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VAL B. MINA, Sacramento Bee

From the Travel Desk: No one wants bags to get lost

  • December 15, 2012 - 2:38 PM

The U.S. Department of Transportation keeps tabs on the numbers of lost, damaged, delayed or pilfered baggage, and the statistics can be sobering. In the first nine months of 2012, Delta reported 155,859 mishandled bags (for 73,852,423 passengers) -- and it did better than United, Southwest, American and U.S. Airways.

No one likes it when bags go missing, not even your airline since it may need to pay for lost goods and lose any fees a flier paid to check the bag in the first place.

But mistakes happen. According to the DOT, if your bags aren't on the conveyor belt when you arrive, you should wipe away your tears and get tough: "File a report with the airline before you leave the airport. Insist they fill out a form and give you a copy, even if they say the bag will be on the next flight. Get the name of the person who filled out the form and a phone number for follow-up. Confirm that the airline will deliver the bag to you without charge when it's found."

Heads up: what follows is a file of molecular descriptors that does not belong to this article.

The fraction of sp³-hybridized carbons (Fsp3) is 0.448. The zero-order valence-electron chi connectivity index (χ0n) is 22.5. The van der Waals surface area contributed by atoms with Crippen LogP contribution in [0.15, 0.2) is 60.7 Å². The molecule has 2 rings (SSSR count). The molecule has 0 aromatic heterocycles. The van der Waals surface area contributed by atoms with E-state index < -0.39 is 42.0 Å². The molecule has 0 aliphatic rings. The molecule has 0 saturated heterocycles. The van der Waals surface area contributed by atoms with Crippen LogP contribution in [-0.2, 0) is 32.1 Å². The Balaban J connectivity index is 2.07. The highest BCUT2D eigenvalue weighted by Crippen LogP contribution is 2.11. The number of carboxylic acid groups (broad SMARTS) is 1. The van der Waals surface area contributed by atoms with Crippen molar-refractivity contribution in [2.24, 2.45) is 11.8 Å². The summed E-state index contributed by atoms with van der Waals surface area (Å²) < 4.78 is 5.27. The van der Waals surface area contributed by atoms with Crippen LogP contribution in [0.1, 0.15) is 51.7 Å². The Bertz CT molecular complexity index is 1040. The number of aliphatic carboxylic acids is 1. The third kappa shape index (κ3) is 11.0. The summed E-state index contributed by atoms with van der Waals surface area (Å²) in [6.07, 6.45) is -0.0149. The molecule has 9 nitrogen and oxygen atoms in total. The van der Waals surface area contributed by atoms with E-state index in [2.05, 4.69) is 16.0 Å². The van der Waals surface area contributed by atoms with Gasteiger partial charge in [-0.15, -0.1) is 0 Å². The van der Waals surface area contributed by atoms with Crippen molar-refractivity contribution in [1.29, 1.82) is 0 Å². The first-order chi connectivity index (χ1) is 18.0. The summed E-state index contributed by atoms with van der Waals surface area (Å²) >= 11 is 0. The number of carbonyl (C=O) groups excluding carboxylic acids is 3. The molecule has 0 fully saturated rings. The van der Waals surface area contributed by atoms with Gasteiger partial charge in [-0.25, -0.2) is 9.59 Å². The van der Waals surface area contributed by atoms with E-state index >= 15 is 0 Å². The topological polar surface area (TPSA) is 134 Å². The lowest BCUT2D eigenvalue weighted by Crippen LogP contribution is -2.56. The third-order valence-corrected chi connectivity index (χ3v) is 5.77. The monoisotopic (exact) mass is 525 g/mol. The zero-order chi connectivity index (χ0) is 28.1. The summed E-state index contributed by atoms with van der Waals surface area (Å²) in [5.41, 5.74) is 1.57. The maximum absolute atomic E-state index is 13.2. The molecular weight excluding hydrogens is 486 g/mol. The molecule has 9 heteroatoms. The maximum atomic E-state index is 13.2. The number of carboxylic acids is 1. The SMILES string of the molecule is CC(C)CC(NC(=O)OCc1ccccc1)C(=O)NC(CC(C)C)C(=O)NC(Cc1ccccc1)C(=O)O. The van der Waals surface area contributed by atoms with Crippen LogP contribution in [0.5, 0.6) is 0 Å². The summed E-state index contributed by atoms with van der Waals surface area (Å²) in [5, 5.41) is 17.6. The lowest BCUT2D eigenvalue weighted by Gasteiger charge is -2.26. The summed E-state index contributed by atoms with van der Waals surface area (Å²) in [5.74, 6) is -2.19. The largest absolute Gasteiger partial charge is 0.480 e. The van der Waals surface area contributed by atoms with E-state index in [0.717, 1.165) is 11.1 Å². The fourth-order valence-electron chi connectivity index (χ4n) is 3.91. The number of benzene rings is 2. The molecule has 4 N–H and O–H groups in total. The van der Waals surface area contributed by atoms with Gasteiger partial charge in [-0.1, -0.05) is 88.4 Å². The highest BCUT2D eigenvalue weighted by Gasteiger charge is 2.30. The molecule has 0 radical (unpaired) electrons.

But there are things you can do to diminish the possibility that your bag will be lost or tampered with. Arrive at the airport on time so the airline can process your bag and get it to the airplane before takeoff. Put your contact info and itinerary in an outer pocket of the bag. Use a TSA-approved lock.

Delta customers have another trick at their disposal. The Fly Delta app, which allows people to download boarding passes, also lets you track your luggage. Just click on the "track my bags" link and input the number from your baggage receipt (iPhone users can scan the receipt) to learn your bag's location and at which carousel it will arrive. The app is free.

Send your questions or tips to travel editor Kerri Westenberg at travel@startribune.com, and follow her on twitter @kerriwestenberg.

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